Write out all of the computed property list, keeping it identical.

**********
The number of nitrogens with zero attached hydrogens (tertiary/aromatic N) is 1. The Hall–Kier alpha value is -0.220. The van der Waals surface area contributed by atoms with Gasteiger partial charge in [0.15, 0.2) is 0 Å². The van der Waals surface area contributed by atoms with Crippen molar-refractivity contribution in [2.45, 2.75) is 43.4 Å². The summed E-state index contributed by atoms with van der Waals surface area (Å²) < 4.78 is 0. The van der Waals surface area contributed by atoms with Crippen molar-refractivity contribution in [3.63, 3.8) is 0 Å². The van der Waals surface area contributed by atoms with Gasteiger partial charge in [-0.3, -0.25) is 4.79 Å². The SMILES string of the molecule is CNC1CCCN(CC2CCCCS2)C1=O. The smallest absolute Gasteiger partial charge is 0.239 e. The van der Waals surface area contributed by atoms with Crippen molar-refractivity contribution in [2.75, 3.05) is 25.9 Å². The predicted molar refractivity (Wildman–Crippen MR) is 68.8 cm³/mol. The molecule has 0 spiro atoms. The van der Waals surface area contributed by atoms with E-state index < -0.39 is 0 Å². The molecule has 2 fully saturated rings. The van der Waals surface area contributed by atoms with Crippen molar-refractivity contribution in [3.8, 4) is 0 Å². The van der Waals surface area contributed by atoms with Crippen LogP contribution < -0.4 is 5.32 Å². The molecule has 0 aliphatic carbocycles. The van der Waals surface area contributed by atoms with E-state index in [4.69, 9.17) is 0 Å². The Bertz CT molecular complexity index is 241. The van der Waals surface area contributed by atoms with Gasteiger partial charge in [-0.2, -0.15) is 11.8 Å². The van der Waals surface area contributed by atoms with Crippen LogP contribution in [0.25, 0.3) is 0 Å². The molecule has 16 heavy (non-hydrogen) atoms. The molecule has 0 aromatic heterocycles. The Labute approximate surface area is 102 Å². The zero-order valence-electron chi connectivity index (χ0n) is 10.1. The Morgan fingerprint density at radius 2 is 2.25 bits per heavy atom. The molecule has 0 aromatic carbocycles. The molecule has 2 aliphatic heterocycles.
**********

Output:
The number of nitrogens with zero attached hydrogens (tertiary/aromatic N) is 1. The Hall–Kier alpha value is -0.220. The van der Waals surface area contributed by atoms with Gasteiger partial charge in [0.15, 0.2) is 0 Å². The van der Waals surface area contributed by atoms with Crippen molar-refractivity contribution in [2.45, 2.75) is 43.4 Å². The summed E-state index contributed by atoms with van der Waals surface area (Å²) < 4.78 is 0. The van der Waals surface area contributed by atoms with Crippen molar-refractivity contribution in [3.63, 3.8) is 0 Å². The van der Waals surface area contributed by atoms with Gasteiger partial charge in [-0.3, -0.25) is 4.79 Å². The SMILES string of the molecule is CNC1CCCN(CC2CCCCS2)C1=O. The smallest absolute Gasteiger partial charge is 0.239 e. The van der Waals surface area contributed by atoms with Crippen molar-refractivity contribution in [2.75, 3.05) is 25.9 Å². The predicted molar refractivity (Wildman–Crippen MR) is 68.8 cm³/mol. The molecule has 0 spiro atoms. The van der Waals surface area contributed by atoms with E-state index < -0.39 is 0 Å². The molecule has 2 fully saturated rings. The van der Waals surface area contributed by atoms with Crippen molar-refractivity contribution in [3.8, 4) is 0 Å². The van der Waals surface area contributed by atoms with Crippen LogP contribution < -0.4 is 5.32 Å². The molecule has 0 aliphatic carbocycles. The van der Waals surface area contributed by atoms with E-state index in [4.69, 9.17) is 0 Å². The Bertz CT molecular complexity index is 241. The van der Waals surface area contributed by atoms with Gasteiger partial charge in [-0.2, -0.15) is 11.8 Å². The van der Waals surface area contributed by atoms with Crippen LogP contribution in [0.25, 0.3) is 0 Å². The molecule has 16 heavy (non-hydrogen) atoms. The molecule has 0 aromatic heterocycles. The Labute approximate surface area is 102 Å². The zero-order valence-electron chi connectivity index (χ0n) is 10.1. The Morgan fingerprint density at radius 2 is 2.25 bits per heavy atom. The molecule has 0 aromatic carbocycles. The molecule has 2 aliphatic heterocycles.